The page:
As expected, the second round of snow associated with our double barrel storm system brought another 2 to 4 inches of snow to most locations in northeastern Colorado on Thursday night and Friday morning. The remnants of a weakening storm system in the mid levels of the atmosphere swept across Colorado early Friday morning, and it had just enough energy to produce a period of light to moderate snow in Nederland and the surrounding Foothills communities. Accumulating snow also fell on the plains adjacent to the Foothills, and this wreaked havoc on the morning commute. My drive to work took about two hours. Whenever it snows on the plains, there is mayhem on the roads and traffic is insane.
In retrospect, the second round of snow came in much later than I thought it would. It was looking like it would start snowing here on Thursday afternoon. There were a few snow showers around at that time, but the bulk of the precipitation held off until later in the night. The timing of precipitation associated with cut-off lows can be tough to nail down because the motion of these systems can be erratic. The first round of snow produced 3.1 inches of snow at our house in Nederland while the second round brought 2.8 inches of snow. 5.9 inches of snow is not a lot by Ned standards, but timing is everything, and the impact on roadways Thursday morning was significant.
A quick look at total snowfall from Wednesday night through Friday morning at a few of the SNOTEL stations near the Continental Divide in Northern Colorado shows about 5 inches at Lake Eldora with about the same at University Camp and Niwot. It looks like the Berthoud Summit Snotel came in with 7 to 8 inches of new snow.
Believe it or not, we are on track for one of the snowiest starts to our fall/winter/spring snow season. We are at 34.9 inches of snow for the season so far. In my 10 years worth of records, only 2018 tops this. By the end of November 2018, we had 39.6 inches of snow:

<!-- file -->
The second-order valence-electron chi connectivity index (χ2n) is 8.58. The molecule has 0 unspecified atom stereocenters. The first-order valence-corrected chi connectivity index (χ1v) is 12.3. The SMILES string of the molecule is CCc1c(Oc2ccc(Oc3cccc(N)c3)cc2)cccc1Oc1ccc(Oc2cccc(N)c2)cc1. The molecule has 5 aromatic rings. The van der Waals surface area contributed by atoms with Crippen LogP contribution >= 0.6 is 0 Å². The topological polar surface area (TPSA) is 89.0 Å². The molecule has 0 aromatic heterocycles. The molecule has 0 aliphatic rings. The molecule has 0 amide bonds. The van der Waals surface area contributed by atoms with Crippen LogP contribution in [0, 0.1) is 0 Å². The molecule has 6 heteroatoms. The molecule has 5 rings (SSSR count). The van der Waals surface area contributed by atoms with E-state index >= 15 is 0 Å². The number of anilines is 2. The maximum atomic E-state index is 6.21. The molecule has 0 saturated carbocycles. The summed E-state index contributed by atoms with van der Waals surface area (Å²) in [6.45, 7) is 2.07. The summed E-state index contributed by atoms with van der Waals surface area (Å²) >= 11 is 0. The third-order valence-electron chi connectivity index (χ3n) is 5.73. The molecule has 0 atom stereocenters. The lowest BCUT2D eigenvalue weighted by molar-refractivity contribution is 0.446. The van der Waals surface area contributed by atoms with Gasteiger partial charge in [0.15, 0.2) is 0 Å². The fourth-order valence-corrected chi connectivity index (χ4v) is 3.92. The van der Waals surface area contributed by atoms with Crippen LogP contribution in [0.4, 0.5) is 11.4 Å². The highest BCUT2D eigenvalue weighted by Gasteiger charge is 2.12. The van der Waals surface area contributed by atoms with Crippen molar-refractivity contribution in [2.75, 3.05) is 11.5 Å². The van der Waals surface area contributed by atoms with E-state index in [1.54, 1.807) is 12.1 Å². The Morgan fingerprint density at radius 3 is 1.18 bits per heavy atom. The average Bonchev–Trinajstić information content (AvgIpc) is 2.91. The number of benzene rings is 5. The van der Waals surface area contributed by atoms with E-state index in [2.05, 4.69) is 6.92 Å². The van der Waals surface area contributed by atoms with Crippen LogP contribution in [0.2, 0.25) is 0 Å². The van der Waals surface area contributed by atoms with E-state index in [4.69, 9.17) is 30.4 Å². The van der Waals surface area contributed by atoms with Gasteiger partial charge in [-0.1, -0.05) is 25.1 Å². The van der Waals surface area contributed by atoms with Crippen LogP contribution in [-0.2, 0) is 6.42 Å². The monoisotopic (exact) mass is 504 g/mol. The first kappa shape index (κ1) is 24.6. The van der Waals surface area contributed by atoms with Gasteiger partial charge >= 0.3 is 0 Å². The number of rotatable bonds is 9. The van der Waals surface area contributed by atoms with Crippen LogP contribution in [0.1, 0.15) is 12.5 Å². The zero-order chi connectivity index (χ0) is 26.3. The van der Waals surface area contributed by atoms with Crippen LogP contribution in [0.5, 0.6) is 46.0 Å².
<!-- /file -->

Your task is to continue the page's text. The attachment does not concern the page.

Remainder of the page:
Snowfall Through November (inches)
While the largest snowfall this fall has only been 11.5 inches, we have had many smaller snowfalls and these add up. And, we still have eight days left in November, and more snow is possible early next week.
In the near term, this weekend should feature plenty of sunshine. Highs on Saturday and Sunday should climb into the mid 40s F with lows in the mid 20s F. The upper level sounding on Saturday evening shows strong subsidence (sinking air) all the way up to about 20000 feet. This can be seen by the large spread between the solid temperature line and the dashed dew point line which represents dry sinking air:
Winds should also be lightening up as the weekend progresses. By Saturday afternoon, we should be seeing plenty of that Colorado blue sky that we all love.
Winds will start to increase Sunday night and Monday as the next weather maker approaches. Since this system is still a few days out, I’ll talk more about it in my next post. Most of the numerical weather guidance and models are suggesting that we will get another shot of accumulating snow Monday night and Tuesday. I am not sure about Christmas, but it is sure looking like we will have a white Thanksgiving!